Years from now, NBA historians will tell a fascinating tale, of the wild, winding odyssey of Josh Smith—of the lives he touched, the fates he altered and the brows he furrowed—if only the historians can explain what happened, how it happened and what the heck it all means.
Because, frankly, we’ve never seen anything quite like this, and we may never again. To review:
- The woebegone Detroit Pistons waive Smith, their highest-salaried player, in late December, paying him $27 million just to go away.
- Three teams with title hopes—Dallas, Houston and the Los Angeles Clippers—scramble to sign Smith.
- The Rockets prevail, proclaiming Smith a key addition to their rotation.
- The Pistons, who were 5-23 with Smith, promptly win seven straight games without him.
- In the immediate aftermath, NBA analysts work themselves into knots trying to make sense of it all.
The Pistons are winning because Josh Smith is gone. No, it’s not that simple. Wait, maybe it is. Sort of.
The Josh Smith saga? It’s weird. But the key participants all seem pretty happy.
“I thought it was a win-win,” chirped Pistons president and coach Stan Van Gundy.
“It’s been sort of win-win so far,” said Rockets general manager Daryl Morey.
“I feel very blessed,” said Smith. “I haven’t really stopped smiling.”
And why not? The once-woeful Pistons have won nine of 10 games without Smith and have moved within striking distance of a playoff berth in the Eastern Conference.
The Rockets are 7-4 since signing Smith, who has bolstered their second unit’s defense.
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And Smith? He’s now playing with his childhood friend Dwight Howard, with a chance to contend for a championship and mend his tattered reputation as a clueless gunner without a conscience.
“I’m willing to sacrifice, for whatever it takes in order for us to get wins,” Smith said, a statement that his coaches in Detroit and Atlanta would surely have liked to hear.
Teams have dumped pricey players before and benefited from their absences. Tarnished players have found second lives before. But the Josh Smith case is truly unique.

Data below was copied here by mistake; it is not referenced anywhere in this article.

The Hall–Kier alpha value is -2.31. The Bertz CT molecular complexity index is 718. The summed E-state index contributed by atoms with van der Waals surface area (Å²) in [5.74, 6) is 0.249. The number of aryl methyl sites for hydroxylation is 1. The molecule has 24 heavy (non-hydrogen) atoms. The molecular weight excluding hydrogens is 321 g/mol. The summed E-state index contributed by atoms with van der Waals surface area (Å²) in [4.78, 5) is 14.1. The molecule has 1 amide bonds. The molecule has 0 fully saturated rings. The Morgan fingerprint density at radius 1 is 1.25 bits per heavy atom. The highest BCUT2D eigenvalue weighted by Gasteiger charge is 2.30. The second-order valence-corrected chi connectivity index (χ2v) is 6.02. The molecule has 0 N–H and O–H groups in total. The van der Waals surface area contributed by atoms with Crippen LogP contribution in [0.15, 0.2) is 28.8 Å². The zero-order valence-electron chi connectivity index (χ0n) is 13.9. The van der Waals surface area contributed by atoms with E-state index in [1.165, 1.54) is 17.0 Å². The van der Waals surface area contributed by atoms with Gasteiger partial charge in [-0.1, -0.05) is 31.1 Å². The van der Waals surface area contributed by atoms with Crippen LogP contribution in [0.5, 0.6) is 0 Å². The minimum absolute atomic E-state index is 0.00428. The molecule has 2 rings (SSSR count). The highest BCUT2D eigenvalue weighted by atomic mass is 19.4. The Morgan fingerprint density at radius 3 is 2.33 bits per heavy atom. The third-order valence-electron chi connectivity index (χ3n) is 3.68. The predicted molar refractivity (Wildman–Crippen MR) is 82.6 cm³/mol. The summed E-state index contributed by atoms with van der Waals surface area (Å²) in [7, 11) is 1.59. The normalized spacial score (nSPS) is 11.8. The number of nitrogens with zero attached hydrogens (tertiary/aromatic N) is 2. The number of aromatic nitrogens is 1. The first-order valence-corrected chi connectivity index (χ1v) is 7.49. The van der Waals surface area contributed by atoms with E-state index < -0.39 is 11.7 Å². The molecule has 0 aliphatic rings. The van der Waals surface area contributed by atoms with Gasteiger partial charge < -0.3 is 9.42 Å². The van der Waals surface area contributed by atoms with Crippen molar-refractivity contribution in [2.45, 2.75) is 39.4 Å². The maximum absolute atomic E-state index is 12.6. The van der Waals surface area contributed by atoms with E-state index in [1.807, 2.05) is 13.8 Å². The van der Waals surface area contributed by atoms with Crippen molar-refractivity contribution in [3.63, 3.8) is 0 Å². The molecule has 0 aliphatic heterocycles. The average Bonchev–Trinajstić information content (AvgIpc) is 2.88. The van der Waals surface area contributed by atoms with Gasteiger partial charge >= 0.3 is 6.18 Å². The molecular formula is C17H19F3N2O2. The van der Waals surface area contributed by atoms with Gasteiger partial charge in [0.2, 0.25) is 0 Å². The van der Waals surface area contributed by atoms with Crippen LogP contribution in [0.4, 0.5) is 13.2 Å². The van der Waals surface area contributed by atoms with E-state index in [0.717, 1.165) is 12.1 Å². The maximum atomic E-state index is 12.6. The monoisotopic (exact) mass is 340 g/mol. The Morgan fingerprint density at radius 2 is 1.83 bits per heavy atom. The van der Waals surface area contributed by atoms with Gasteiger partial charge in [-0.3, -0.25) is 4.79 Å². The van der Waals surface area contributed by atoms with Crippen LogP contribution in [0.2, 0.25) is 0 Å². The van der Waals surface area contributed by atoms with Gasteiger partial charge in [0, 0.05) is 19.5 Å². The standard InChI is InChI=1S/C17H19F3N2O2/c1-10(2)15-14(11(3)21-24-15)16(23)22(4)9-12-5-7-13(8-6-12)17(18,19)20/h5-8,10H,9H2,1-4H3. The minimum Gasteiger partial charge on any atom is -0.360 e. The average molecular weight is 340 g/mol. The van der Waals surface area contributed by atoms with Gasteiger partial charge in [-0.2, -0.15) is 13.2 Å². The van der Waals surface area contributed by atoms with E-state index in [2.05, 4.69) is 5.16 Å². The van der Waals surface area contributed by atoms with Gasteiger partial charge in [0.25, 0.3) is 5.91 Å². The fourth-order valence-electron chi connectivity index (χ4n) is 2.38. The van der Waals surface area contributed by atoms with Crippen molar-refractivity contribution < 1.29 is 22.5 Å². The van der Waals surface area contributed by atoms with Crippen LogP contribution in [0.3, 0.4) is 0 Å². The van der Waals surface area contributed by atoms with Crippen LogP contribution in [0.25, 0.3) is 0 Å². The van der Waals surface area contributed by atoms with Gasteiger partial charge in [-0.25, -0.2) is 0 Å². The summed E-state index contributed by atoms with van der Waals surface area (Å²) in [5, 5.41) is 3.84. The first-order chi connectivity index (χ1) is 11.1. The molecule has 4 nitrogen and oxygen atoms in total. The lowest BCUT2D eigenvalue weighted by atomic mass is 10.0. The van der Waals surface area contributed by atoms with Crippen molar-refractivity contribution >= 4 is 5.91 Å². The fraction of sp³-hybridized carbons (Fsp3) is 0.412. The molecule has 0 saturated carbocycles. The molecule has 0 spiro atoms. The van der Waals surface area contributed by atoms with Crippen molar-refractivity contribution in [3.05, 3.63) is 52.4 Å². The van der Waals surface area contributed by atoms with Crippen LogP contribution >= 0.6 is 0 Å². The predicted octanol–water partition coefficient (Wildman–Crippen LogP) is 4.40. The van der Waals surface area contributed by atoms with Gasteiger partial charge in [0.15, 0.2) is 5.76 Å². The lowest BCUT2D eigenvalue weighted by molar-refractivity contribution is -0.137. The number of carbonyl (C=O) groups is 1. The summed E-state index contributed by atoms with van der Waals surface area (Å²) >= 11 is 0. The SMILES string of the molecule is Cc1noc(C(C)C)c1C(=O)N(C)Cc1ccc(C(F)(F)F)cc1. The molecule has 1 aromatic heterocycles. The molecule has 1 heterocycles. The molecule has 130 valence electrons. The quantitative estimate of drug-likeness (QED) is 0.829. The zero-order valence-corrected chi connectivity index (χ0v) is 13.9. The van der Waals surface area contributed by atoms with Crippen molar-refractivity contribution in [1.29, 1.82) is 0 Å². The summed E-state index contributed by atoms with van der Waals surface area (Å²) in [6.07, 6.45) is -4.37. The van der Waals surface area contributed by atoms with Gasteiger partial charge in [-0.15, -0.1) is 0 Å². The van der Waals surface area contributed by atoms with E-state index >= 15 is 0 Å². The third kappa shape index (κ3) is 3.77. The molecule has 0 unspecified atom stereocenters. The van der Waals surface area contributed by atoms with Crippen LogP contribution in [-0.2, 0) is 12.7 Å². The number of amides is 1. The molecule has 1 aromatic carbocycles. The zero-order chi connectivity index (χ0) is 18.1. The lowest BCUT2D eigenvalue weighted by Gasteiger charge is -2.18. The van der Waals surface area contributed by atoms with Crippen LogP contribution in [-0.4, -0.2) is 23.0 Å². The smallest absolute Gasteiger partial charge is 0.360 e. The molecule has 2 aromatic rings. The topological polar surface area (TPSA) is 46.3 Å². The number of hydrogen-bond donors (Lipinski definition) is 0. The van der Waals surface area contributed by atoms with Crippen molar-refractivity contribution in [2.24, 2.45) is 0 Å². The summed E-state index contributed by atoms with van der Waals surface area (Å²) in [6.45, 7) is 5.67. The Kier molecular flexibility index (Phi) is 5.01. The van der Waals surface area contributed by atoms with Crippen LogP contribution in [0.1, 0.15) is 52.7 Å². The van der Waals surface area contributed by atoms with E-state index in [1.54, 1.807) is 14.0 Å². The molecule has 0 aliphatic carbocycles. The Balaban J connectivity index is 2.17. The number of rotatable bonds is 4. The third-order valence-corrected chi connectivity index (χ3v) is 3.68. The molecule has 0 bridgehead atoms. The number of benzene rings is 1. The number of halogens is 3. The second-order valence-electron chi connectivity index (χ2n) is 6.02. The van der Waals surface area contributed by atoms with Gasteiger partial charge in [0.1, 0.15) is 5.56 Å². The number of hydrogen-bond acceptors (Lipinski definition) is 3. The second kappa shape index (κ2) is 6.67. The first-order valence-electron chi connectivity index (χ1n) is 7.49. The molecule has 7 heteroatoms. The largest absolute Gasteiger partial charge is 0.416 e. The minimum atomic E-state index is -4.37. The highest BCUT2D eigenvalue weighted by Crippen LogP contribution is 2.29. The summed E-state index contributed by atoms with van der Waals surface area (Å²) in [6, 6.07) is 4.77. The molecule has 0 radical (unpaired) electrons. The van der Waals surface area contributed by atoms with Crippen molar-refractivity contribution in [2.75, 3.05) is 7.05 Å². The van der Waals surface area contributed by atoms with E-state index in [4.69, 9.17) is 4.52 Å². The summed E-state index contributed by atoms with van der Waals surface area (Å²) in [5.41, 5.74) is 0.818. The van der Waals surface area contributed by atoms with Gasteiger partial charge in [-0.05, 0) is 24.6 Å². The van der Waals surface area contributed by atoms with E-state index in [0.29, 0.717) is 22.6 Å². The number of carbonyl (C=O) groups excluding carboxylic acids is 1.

Last season, the Toronto Raptors thrived after dumping Rudy Gay, but they traded him and received several key players in return. Gay landed with another losing team, in Sacramento, which did not tangibly benefit.
Stephon Marbury was cut by the New York Knicks in 2009, with an $18 million buyout, and signed with the contending Boston Celtics. But Marbury’s contract was due to expire, anyway. There was no major competition to sign him. The Knicks were no better without him, and the Celtics no better with him.
Twenty-one players have been waived under the NBA’s amnesty provision, and some later joined contenders (notably, Chris Andersen, going from Denver to Miami). But amnestied players are wiped from the salary cap, a benefit Detroit did not receive. And because amnesty waivers are made in the summer, no other team could see an immediate, positive impact.
No, Josh Smith stands alone, a 6’9″ tower of contradictions and perplexity—the key to one lousy team’s turnaround (by his absence) and one elite team’s title hopes (by his presence).
When this conundrum is put to Morey, an analytics whiz and eminently logical person, he simply laughs.
“For me, it’s not that difficult,” Morey said. “He’s been an elite defender in this league. Maybe he was having a tough year in Detroit. I don’t know what went into that. But when you’re in a competition of 30 (teams), especially a competition in the West, you’ve got to get talent, you’ve got to take chances on guys.”
Morey adds, without hesitating, “Honestly, I don’t think Josh Smith is much of a chance.”
Unstated: If Smith fails to fit in, the Rockets can simply cut him, and his modest $2 million salary. But the Rockets seem quite happy to keep him for the long haul.